“He is one of the young guns,” Carroll said. “He’s one of the guys we see coming through the league that has that connection to creativity, freedom of thought, openness that allow for so many good young guys to make it. We see it whether they’re play callers or whether they’re head coaches, it’s happening, it’s a really cool element to see guys express their ability. Dave is one of the guys that fits right in with that. He’s been so deeply involved with us that he is us.
“We talk the same language, we see things the same, we evaluate the same, we have the backlog of stories that we’ve shared and what we’ve learned and how we’ve grown. For me, I’ve always gone to him and communicated with him because he has great vision and great insights and he works really really well with people. So he’s been an integral part of our process along the way. To me, he’s going to be highly successful. I don’t see anything but that. I love the connection, I’ll root for him. I might be a little on that side.”
If this Bucs-Seahawks playoff matchup does come to fruition, you can get that there will be plenty of pregame hugs and conversations between Canales and his former colleagues and mentors.
A Matchup Of Quarterbacks Who Managed To Revive Their Careers
Coming into 2023, Bucs quarterback Baker Mayfield was trying to replicate what Seahawks signal-caller Geno Smith did in 2022. After bouncing around for much of his career and spending a lot of time as a backup, Smith revived his career last year with a Pro Bowl season that netted him a big contract extension.
After Mayfield was shipped out of Cleveland before last season, he bounced from Carolina to Los Angeles to Tampa Bay over the next several months. And with Tampa Bay, he’s had the opportunity to work with Dave Canales, the man who oversaw Smith’s resurgent 2022 season.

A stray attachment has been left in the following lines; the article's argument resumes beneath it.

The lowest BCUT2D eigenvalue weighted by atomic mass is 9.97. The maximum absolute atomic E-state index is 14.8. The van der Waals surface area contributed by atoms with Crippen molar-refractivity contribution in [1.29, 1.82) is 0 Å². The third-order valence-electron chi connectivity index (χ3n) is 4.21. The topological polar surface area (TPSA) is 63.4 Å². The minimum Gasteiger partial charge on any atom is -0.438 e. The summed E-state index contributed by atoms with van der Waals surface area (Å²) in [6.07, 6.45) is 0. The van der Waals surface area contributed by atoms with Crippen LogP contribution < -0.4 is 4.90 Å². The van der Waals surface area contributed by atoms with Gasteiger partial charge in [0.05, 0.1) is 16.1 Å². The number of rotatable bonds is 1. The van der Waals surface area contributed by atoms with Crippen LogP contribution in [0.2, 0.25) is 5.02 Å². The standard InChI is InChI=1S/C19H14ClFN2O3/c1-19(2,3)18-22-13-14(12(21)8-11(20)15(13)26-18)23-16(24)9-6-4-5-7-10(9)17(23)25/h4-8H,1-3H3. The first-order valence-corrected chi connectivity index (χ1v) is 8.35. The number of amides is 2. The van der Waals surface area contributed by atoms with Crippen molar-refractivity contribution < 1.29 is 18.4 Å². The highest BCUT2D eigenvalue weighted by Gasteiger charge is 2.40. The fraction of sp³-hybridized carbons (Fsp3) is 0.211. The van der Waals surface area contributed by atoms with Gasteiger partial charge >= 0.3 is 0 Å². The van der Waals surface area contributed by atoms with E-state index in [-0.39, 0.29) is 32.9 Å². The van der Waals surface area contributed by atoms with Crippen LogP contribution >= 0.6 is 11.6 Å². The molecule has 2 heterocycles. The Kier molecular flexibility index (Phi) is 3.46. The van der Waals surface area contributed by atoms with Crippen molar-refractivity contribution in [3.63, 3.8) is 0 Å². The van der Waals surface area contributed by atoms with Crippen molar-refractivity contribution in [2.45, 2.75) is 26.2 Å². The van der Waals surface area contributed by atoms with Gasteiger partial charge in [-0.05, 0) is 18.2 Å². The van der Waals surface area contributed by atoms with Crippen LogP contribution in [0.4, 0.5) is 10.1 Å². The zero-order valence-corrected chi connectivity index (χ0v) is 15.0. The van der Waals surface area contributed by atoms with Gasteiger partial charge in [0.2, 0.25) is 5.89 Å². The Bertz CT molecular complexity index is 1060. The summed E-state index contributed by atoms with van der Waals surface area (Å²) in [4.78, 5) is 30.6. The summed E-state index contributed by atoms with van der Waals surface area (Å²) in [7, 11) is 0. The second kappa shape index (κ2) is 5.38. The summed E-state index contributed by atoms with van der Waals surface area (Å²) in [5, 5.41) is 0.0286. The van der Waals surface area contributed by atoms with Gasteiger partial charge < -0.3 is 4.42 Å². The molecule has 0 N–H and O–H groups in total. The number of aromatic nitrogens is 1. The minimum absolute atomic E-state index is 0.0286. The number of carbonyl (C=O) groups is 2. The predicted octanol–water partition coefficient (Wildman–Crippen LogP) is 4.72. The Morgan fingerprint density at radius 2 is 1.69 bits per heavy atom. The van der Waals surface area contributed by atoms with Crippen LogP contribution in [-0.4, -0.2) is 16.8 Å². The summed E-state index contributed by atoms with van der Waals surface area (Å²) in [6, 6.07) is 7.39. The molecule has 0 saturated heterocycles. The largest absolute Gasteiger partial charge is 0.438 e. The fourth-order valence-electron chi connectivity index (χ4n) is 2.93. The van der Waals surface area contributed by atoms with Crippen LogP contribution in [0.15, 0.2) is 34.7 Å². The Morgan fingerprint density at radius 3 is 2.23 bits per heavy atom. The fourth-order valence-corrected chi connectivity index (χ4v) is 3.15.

Right now, Mayfield looks like a guy who has at least begun to revitalize his career. He has thrown for 14 touchdowns to five interceptions while passing for 2,143 yards. There’s still plenty of football left, so whether he parlays his 2023 season into a contract like Smith got last offseason remains to be seen. But if this playoff matchup does happen, that’s likely to mean good things for the rest of Mayfield’s regular season.
It almost feels safe to say that, should the Bucs make the playoffs — and assuming they make it more because of Mayfield rather than in spite of him — the former No. 1 overall pick will have a chance to cash in heading into next year. Smith got a three-year, $75 million deal from the Seahawks after a Pro Bowl season and a playoff appearance. Could Mayfield be in line for something like that come time for the 2024 offseason?
Mayfield is much younger this season than Smith was last year, but the two would enter a potential playoff meeting with similar stories of putting together impressive prove-it seasons after it appeared that their respective careers had reached dead ends. And the fact that they will have done it in similar systems under the direction of Canales makes it an even better story.
Bucs’ Elite WR Duo vs. Seahawks’ Elite WR Duo
When Dave Canales was hired by Tampa Bay, he brought Brad Idzik with him from Seattle to be his receivers coach. And that naturally brought up the parallel between the Bucs’ elite receiving duo and that of the Seahawks. Mike Evans and Chris Godwin make up one of the better receiver tandems in the league, as do DK Metcalf and Tyler Lockett.
The quarterback matchup of Baker Mayfield vs. Geno Smith is buzz-worthy enough, but the added layer of these two receiving duos matching up could make this an extremely fun offensive battle.
Evans is having the best season of any of these four receivers as of Week 11, as the 10th-year veteran has 43 catches for 737 yards (17.1 avg.) and six touchdowns. Meanwhile, Godwin has 44 catches for 522 yards (11.9 avg.) and one touchdown.
On the Seattle side, Metcalf has 35 catches for 552 yards (15.8 avg.) and two touchdowns while the veteran Lockett has 46 catches for 494 yards (10.7 avg.) and four touchdowns.
When you combine the production from both duos, it’s Evans and Godwin who have the edge. Tampa Bay’s top two receivers have 87 catches for 1,259 yards (14.5 avg.) and seven touchdowns to the 81 catches for 1,046 yards (12.9 avg.) and six touchdowns from Seattle’s two.
But production aside, seeing these four high-end receivers take the field in a playoff game would be something special.